Just to subvert the pretensions of celebrity life, Birdman opens with an objective expose through Broadway’s backstage corridors leading to dressing room. The first introduction we have of Riggan is in tighty-whities levitating in a meditative pose with his back to the camera. Far from a figure of Apollonian perfection, Riggan’s inadequacies are laid bare to shock and jolt the audience, merging quirky comedy with magical realism. By deglamorizing the celebrity through parody as someone not dissimilar to the viewing audience, the pedestaling of celebrities by the media is overturned. Birdman’s humanist commentary escalates into a discussion about the denigration of film art through Riggan’s torment from his delirium-induced Birdman-alter ego.

The Birdman persona tempts Riggan to return to his superhero movie days as an A-List celebrity rather than pursue his own artistic identity on stage. Long since the luster of superstardom has been lost and his wings clipped, Riggan continues to reminisce about his days as the superstar of a blockbuster franchise, even hallucinating about soaring like Birdman but is brought back to earth by his own troubled production. The deconstruction of the performer reveals irreconcilable ambitions: be recognized as an artiste championing organic self-expression or be reduced by Mammon into a lavishly paid factor of production.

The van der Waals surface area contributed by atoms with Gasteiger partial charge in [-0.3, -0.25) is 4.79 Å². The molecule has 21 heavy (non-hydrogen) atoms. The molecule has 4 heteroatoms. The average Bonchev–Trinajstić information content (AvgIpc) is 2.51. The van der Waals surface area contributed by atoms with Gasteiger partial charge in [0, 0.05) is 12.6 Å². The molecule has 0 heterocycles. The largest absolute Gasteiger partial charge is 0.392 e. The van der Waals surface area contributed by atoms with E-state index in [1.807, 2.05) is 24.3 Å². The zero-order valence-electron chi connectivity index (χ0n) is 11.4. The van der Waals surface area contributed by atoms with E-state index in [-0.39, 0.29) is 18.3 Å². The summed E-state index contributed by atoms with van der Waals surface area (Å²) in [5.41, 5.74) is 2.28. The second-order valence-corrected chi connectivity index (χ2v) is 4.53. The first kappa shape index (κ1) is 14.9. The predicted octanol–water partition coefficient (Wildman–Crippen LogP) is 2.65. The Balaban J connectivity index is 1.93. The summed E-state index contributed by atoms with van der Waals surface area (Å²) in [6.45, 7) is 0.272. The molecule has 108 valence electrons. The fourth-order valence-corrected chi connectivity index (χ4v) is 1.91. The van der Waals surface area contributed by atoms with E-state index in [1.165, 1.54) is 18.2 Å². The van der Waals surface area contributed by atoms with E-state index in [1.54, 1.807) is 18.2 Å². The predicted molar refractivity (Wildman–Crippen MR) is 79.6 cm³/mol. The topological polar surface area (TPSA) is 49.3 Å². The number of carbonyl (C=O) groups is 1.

Parody extends to the characterization of the superhero figure of Birdman in allusion to DC Comics’ legendary Batman and Superman franchises, but campier and far more garishly costumed. While like Batman, he has the suit, utility belt, mask assortment and like Superman can fly, but the portmanteau does not quite come together, and we quickly recognize that we are watching a mockery rather than a serious attempt to introduce a new character to the superhero pantheon. Critically, the parody dismantles the way Hollywood fetishizes the messianic Übermensch on whom the fate of the world rests, showing it to be a vacuous spectacle generated to provide distracting escape from social realities.